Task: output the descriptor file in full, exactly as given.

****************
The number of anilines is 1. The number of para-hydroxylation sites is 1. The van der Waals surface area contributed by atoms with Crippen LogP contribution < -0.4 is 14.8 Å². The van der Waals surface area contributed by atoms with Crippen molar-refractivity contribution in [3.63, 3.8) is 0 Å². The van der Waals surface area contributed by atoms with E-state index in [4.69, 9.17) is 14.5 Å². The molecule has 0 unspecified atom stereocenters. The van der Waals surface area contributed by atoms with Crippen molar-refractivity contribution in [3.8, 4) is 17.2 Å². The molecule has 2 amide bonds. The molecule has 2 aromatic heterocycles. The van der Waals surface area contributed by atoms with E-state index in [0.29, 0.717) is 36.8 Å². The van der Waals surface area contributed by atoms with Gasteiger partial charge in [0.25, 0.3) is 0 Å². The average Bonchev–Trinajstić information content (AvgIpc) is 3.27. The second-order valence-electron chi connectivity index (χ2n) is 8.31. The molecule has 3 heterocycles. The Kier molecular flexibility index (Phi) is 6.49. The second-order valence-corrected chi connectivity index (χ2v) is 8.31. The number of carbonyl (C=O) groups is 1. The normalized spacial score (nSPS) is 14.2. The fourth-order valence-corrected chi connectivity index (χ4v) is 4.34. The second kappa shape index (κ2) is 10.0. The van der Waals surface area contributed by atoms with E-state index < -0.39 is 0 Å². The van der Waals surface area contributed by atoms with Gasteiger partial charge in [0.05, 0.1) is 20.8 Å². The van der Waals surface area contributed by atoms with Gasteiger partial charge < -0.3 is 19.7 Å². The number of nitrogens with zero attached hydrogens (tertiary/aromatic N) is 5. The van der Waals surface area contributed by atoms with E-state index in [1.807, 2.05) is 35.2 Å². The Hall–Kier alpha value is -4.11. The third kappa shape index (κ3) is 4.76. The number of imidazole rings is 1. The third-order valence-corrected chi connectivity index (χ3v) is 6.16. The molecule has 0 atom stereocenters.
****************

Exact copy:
The number of anilines is 1. The number of para-hydroxylation sites is 1. The van der Waals surface area contributed by atoms with Crippen LogP contribution < -0.4 is 14.8 Å². The van der Waals surface area contributed by atoms with Crippen molar-refractivity contribution in [3.63, 3.8) is 0 Å². The van der Waals surface area contributed by atoms with E-state index in [4.69, 9.17) is 14.5 Å². The molecule has 0 unspecified atom stereocenters. The van der Waals surface area contributed by atoms with Crippen molar-refractivity contribution in [3.8, 4) is 17.2 Å². The molecule has 2 amide bonds. The molecule has 2 aromatic heterocycles. The van der Waals surface area contributed by atoms with E-state index in [0.29, 0.717) is 36.8 Å². The van der Waals surface area contributed by atoms with Gasteiger partial charge in [0.25, 0.3) is 0 Å². The average Bonchev–Trinajstić information content (AvgIpc) is 3.27. The second-order valence-electron chi connectivity index (χ2n) is 8.31. The molecule has 3 heterocycles. The Kier molecular flexibility index (Phi) is 6.49. The second-order valence-corrected chi connectivity index (χ2v) is 8.31. The number of carbonyl (C=O) groups is 1. The normalized spacial score (nSPS) is 14.2. The fourth-order valence-corrected chi connectivity index (χ4v) is 4.34. The second kappa shape index (κ2) is 10.0. The van der Waals surface area contributed by atoms with E-state index < -0.39 is 0 Å². The van der Waals surface area contributed by atoms with Gasteiger partial charge in [0.05, 0.1) is 20.8 Å². The van der Waals surface area contributed by atoms with Gasteiger partial charge < -0.3 is 19.7 Å². The number of nitrogens with zero attached hydrogens (tertiary/aromatic N) is 5. The van der Waals surface area contributed by atoms with E-state index in [1.807, 2.05) is 35.2 Å². The Hall–Kier alpha value is -4.11. The third kappa shape index (κ3) is 4.76. The number of imidazole rings is 1. The third-order valence-corrected chi connectivity index (χ3v) is 6.16. The molecule has 0 atom stereocenters.